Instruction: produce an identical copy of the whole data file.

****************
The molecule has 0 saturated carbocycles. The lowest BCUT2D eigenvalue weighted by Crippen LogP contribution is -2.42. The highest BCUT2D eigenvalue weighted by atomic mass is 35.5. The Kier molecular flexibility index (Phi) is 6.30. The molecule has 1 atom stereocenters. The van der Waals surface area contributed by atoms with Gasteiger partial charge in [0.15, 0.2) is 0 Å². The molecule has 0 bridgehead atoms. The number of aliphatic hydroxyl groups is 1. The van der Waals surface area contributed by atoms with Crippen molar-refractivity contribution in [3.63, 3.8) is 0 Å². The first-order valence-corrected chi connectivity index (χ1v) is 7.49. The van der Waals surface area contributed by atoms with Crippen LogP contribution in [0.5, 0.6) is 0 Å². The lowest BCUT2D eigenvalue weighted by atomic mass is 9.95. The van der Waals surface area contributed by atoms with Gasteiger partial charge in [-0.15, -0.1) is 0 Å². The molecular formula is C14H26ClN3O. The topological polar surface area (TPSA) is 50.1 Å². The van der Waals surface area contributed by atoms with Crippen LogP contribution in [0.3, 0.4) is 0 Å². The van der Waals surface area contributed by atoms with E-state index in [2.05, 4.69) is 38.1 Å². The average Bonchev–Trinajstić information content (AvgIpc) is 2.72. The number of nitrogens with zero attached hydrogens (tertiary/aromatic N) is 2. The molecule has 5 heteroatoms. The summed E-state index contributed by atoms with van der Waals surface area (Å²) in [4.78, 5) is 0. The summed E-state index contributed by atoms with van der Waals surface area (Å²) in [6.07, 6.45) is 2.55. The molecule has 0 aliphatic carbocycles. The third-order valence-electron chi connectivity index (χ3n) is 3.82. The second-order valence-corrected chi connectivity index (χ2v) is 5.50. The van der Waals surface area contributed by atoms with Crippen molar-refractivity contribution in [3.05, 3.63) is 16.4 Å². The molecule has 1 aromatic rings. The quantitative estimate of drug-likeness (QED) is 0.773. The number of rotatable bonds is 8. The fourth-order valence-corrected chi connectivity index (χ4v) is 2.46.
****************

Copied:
The molecule has 0 saturated carbocycles. The lowest BCUT2D eigenvalue weighted by Crippen LogP contribution is -2.42. The highest BCUT2D eigenvalue weighted by atomic mass is 35.5. The Kier molecular flexibility index (Phi) is 6.30. The molecule has 1 atom stereocenters. The van der Waals surface area contributed by atoms with Gasteiger partial charge in [0.15, 0.2) is 0 Å². The molecule has 0 bridgehead atoms. The number of aliphatic hydroxyl groups is 1. The van der Waals surface area contributed by atoms with Crippen molar-refractivity contribution in [3.63, 3.8) is 0 Å². The first-order valence-corrected chi connectivity index (χ1v) is 7.49. The van der Waals surface area contributed by atoms with Crippen LogP contribution in [0.5, 0.6) is 0 Å². The lowest BCUT2D eigenvalue weighted by atomic mass is 9.95. The van der Waals surface area contributed by atoms with Gasteiger partial charge in [-0.15, -0.1) is 0 Å². The molecular formula is C14H26ClN3O. The topological polar surface area (TPSA) is 50.1 Å². The van der Waals surface area contributed by atoms with Crippen LogP contribution in [0.3, 0.4) is 0 Å². The van der Waals surface area contributed by atoms with E-state index in [2.05, 4.69) is 38.1 Å². The average Bonchev–Trinajstić information content (AvgIpc) is 2.72. The number of nitrogens with zero attached hydrogens (tertiary/aromatic N) is 2. The molecule has 5 heteroatoms. The summed E-state index contributed by atoms with van der Waals surface area (Å²) in [4.78, 5) is 0. The summed E-state index contributed by atoms with van der Waals surface area (Å²) in [6.07, 6.45) is 2.55. The molecule has 0 aliphatic carbocycles. The third-order valence-electron chi connectivity index (χ3n) is 3.82. The second-order valence-corrected chi connectivity index (χ2v) is 5.50. The van der Waals surface area contributed by atoms with Crippen molar-refractivity contribution in [3.05, 3.63) is 16.4 Å². The molecule has 1 aromatic rings. The quantitative estimate of drug-likeness (QED) is 0.773. The number of rotatable bonds is 8. The fourth-order valence-corrected chi connectivity index (χ4v) is 2.46.